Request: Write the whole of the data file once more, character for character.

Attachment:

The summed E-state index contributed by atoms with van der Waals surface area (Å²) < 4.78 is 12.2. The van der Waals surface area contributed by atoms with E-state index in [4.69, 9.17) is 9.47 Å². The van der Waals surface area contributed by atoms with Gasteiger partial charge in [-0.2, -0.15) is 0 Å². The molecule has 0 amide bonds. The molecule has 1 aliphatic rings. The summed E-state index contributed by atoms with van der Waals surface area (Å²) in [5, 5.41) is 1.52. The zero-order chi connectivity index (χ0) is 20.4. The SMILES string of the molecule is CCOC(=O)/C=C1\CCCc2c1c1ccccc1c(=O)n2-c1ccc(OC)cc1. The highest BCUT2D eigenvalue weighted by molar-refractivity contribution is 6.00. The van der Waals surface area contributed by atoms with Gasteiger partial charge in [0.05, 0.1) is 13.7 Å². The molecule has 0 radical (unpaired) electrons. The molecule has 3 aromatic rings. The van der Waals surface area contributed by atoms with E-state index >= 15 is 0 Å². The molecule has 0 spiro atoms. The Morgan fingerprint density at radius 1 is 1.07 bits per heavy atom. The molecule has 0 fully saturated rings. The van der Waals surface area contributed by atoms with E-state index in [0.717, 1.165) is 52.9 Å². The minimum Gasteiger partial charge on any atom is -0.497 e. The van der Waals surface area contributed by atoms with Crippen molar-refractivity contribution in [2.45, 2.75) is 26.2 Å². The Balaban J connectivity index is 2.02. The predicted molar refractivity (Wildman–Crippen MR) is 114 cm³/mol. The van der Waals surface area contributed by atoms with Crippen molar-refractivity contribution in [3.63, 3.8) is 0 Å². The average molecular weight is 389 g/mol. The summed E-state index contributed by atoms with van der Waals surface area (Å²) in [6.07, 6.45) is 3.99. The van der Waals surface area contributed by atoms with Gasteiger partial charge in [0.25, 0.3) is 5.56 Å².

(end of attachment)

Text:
The summed E-state index contributed by atoms with van der Waals surface area (Å²) < 4.78 is 12.2. The van der Waals surface area contributed by atoms with E-state index in [4.69, 9.17) is 9.47 Å². The van der Waals surface area contributed by atoms with Gasteiger partial charge in [-0.2, -0.15) is 0 Å². The molecule has 0 amide bonds. The molecule has 1 aliphatic rings. The summed E-state index contributed by atoms with van der Waals surface area (Å²) in [5, 5.41) is 1.52. The zero-order chi connectivity index (χ0) is 20.4. The SMILES string of the molecule is CCOC(=O)/C=C1\CCCc2c1c1ccccc1c(=O)n2-c1ccc(OC)cc1. The highest BCUT2D eigenvalue weighted by molar-refractivity contribution is 6.00. The van der Waals surface area contributed by atoms with Gasteiger partial charge in [0.05, 0.1) is 13.7 Å². The molecule has 0 radical (unpaired) electrons. The molecule has 3 aromatic rings. The van der Waals surface area contributed by atoms with E-state index >= 15 is 0 Å². The molecule has 0 spiro atoms. The Morgan fingerprint density at radius 1 is 1.07 bits per heavy atom. The molecule has 0 fully saturated rings. The van der Waals surface area contributed by atoms with E-state index in [0.717, 1.165) is 52.9 Å². The minimum Gasteiger partial charge on any atom is -0.497 e. The van der Waals surface area contributed by atoms with Crippen molar-refractivity contribution in [2.45, 2.75) is 26.2 Å². The Balaban J connectivity index is 2.02. The predicted molar refractivity (Wildman–Crippen MR) is 114 cm³/mol. The van der Waals surface area contributed by atoms with Crippen molar-refractivity contribution in [3.63, 3.8) is 0 Å². The average molecular weight is 389 g/mol. The summed E-state index contributed by atoms with van der Waals surface area (Å²) in [6.07, 6.45) is 3.99. The van der Waals surface area contributed by atoms with Gasteiger partial charge in [0.25, 0.3) is 5.56 Å².